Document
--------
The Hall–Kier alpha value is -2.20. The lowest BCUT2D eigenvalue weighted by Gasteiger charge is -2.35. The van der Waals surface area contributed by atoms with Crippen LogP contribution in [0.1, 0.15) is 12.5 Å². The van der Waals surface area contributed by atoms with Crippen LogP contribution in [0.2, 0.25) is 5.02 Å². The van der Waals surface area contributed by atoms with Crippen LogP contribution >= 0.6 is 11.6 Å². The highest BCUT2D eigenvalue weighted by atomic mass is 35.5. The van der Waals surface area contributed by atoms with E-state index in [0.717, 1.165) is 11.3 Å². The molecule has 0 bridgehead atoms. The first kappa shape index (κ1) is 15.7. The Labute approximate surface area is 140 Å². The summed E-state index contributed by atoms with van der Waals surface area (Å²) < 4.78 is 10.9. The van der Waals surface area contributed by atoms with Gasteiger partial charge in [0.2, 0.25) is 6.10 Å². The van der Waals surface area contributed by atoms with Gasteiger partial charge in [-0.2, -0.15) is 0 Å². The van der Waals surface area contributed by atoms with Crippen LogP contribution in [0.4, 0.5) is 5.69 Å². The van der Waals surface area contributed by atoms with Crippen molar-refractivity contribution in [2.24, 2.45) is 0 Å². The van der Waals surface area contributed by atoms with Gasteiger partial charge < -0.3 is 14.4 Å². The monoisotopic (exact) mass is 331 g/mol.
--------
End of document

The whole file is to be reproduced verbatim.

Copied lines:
The Hall–Kier alpha value is -2.20. The lowest BCUT2D eigenvalue weighted by Gasteiger charge is -2.35. The van der Waals surface area contributed by atoms with Crippen LogP contribution in [0.1, 0.15) is 12.5 Å². The van der Waals surface area contributed by atoms with Crippen LogP contribution in [0.2, 0.25) is 5.02 Å². The van der Waals surface area contributed by atoms with Crippen LogP contribution >= 0.6 is 11.6 Å². The highest BCUT2D eigenvalue weighted by atomic mass is 35.5. The van der Waals surface area contributed by atoms with E-state index in [0.717, 1.165) is 11.3 Å². The molecule has 0 bridgehead atoms. The first kappa shape index (κ1) is 15.7. The Labute approximate surface area is 140 Å². The summed E-state index contributed by atoms with van der Waals surface area (Å²) < 4.78 is 10.9. The van der Waals surface area contributed by atoms with Gasteiger partial charge in [0.2, 0.25) is 6.10 Å². The van der Waals surface area contributed by atoms with Gasteiger partial charge in [-0.2, -0.15) is 0 Å². The van der Waals surface area contributed by atoms with Crippen LogP contribution in [0.4, 0.5) is 5.69 Å². The van der Waals surface area contributed by atoms with Crippen molar-refractivity contribution in [2.24, 2.45) is 0 Å². The van der Waals surface area contributed by atoms with Gasteiger partial charge < -0.3 is 14.4 Å². The monoisotopic (exact) mass is 331 g/mol.